Aretha Franklin began singing commercially in 1960 at the tender age of eighteen, although it was another seven years before she would begin to achieve true commercial and critical success. She is still known today for her epic voice, which naturally accommodated the soul and R&B music for which she was known. Within three years of beginning to achieve success, she became known as the “Queen of Soul,” able to enunciate the emotions in her songs without resorting to gimmicky techniques such as an overabundance of melisma. Instead, she sang the songs as accurately as possible from a technical standpoint and simply let the enormity of her voice do the rest.
While Franklin had begun singing gospel at a young age, this was only partially responsible for her abilities. Through her gospel training, Aretha Franklin learned the basics of pitch and rhythm. The rest came as her voice matured, and she began releasing singles such as “Think” and “(You Make Me Feel Like) A Natural Woman.” She also became known for the song “Respect,” which had originally been sung by Otis Redding. However, Franklin’s version was quite different from the version originally popularized by Redding.
The differences between Redding’s and Franklin’s versions of “Respect” was as thematic as they were musical. From a musical standpoint, Franklin’s version was unique for adding the chorus as well as the repetitions of her backup singers. From a thematic standpoint, Franklin’s version was different due to the sheer fact that it was sung by a woman. Redding had used the word “respect” as something of a euphemism, but Franklin used it more directly. Not only was she singing as a confident and dignified woman who demanded gender equality, but she was also singing around the time of the civil rights movement. It was no longer a simple sex song, but rather a call to action for those who felt they had suffered injustice.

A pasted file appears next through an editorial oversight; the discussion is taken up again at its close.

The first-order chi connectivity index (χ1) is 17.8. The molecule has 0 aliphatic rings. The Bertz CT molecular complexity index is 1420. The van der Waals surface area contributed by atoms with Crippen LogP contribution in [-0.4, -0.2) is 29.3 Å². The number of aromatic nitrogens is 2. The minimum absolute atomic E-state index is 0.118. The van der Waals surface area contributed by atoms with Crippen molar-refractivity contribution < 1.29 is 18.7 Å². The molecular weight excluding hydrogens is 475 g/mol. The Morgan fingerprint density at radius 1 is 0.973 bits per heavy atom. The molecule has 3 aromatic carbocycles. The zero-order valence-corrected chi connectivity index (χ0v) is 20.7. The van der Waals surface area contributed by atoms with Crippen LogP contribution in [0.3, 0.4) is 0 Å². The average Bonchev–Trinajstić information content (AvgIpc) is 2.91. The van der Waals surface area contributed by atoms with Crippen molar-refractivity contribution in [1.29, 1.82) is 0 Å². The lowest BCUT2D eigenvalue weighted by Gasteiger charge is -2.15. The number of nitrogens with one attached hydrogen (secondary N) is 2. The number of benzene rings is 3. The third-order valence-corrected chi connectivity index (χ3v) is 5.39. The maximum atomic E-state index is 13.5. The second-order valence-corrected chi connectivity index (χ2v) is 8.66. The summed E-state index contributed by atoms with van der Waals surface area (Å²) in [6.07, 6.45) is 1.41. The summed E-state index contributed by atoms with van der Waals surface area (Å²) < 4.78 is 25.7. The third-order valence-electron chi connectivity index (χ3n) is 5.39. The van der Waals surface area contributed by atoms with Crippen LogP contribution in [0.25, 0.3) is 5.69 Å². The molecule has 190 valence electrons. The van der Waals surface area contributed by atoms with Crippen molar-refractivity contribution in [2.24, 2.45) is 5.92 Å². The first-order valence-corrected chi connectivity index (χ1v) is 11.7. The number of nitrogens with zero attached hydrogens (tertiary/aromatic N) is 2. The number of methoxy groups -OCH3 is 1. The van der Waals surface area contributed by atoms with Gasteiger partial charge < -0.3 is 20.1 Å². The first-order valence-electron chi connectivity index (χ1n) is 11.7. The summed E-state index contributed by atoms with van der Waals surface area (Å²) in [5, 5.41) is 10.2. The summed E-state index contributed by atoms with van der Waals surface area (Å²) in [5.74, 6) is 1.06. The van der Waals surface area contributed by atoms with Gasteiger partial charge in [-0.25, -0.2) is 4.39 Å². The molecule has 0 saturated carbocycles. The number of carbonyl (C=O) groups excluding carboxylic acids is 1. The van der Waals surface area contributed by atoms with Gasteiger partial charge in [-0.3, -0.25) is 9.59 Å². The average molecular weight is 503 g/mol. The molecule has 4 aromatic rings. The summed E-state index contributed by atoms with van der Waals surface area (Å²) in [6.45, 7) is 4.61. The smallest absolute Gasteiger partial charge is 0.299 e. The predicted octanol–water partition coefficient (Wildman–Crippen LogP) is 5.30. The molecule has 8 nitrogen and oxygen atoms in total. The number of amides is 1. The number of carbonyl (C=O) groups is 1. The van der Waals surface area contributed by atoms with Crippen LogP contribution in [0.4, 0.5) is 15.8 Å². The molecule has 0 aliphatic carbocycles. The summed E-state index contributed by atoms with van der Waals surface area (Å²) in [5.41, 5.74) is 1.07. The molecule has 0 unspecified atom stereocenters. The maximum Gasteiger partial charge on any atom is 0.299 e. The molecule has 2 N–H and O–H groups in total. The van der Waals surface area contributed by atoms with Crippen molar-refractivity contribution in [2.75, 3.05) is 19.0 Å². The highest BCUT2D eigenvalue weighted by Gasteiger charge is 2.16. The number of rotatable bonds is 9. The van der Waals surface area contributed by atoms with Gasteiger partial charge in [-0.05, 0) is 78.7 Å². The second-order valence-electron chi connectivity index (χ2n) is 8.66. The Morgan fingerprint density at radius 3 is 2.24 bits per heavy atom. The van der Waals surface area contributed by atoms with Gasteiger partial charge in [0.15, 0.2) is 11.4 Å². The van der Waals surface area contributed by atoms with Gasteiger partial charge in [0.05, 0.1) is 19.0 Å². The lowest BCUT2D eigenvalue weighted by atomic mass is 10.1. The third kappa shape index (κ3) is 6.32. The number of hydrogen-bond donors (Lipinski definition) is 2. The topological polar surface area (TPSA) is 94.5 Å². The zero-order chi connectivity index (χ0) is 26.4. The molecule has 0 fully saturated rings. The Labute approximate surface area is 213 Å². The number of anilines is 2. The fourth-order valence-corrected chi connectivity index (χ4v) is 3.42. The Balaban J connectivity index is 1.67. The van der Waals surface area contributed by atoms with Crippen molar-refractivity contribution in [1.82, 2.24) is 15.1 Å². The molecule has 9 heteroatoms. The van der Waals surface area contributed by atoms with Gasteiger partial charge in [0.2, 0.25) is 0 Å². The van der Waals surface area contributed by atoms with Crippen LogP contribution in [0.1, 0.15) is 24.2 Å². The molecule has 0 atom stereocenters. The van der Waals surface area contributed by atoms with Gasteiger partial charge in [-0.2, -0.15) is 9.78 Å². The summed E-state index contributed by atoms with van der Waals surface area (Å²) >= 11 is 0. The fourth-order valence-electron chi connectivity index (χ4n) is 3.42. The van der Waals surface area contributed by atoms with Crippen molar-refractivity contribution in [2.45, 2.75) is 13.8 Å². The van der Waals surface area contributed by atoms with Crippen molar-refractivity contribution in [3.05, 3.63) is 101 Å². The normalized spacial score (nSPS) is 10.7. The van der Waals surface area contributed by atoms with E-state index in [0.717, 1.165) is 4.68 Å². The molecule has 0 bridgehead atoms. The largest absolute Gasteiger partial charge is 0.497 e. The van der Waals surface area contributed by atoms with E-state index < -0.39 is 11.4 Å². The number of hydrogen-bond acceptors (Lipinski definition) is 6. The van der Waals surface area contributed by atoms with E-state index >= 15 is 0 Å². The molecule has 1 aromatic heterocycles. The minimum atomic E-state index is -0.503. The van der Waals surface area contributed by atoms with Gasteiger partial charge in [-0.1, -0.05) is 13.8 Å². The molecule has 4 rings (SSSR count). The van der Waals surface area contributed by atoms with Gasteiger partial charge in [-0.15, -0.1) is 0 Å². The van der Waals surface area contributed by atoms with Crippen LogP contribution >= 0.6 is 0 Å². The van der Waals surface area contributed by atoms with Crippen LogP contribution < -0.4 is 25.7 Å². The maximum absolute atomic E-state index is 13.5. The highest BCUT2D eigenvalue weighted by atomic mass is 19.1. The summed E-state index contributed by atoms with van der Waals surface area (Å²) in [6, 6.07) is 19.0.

Some think of Aretha Franklin as little more than a singer, but she was much more than that. When she wasn’t writing her own songs, she was picking and choosing which songs to cover. “Respect” had not simply been handed to her by a studio executive with all of the details worked out. She arranged the song using her own piano, and she entered the studio ready to perform it to her own standards.
Franklin did not just play the piano when working out her musical arrangements. She also accompanied herself on many of the songs she recorded. This gave her additional control over her songs, as she was able to manipulate the tempo to suit the style in which she wished to sing. This enabled her to further her career through her technical skills, although this aspect of Franklin’s talent is often overlooked by modern listeners who believe that her sole contribution to her songs is the voice for which she is so admired.
Aretha Franklin was not just a soul singer, but a true artist. While she became famous in the late 1960s, she has remained active. Her last Top 40 hit was Lauryn Hill’s “A Rose Is Still a Rose” in 1998, a song which Hill wrote specifically for Franklin. The song is highly feminist, and expresses the fragility that underlies even the most callous of scorned women. The same year that Franklin recorded the single, she was able to show off her operatic abilities when she stood in for Luciano Pavarotti at the Grammy Awards. Even more than thirty years after Aretha Franklin had become famous, she was able to show that she still had the same vocal power for which she has been known for decades.
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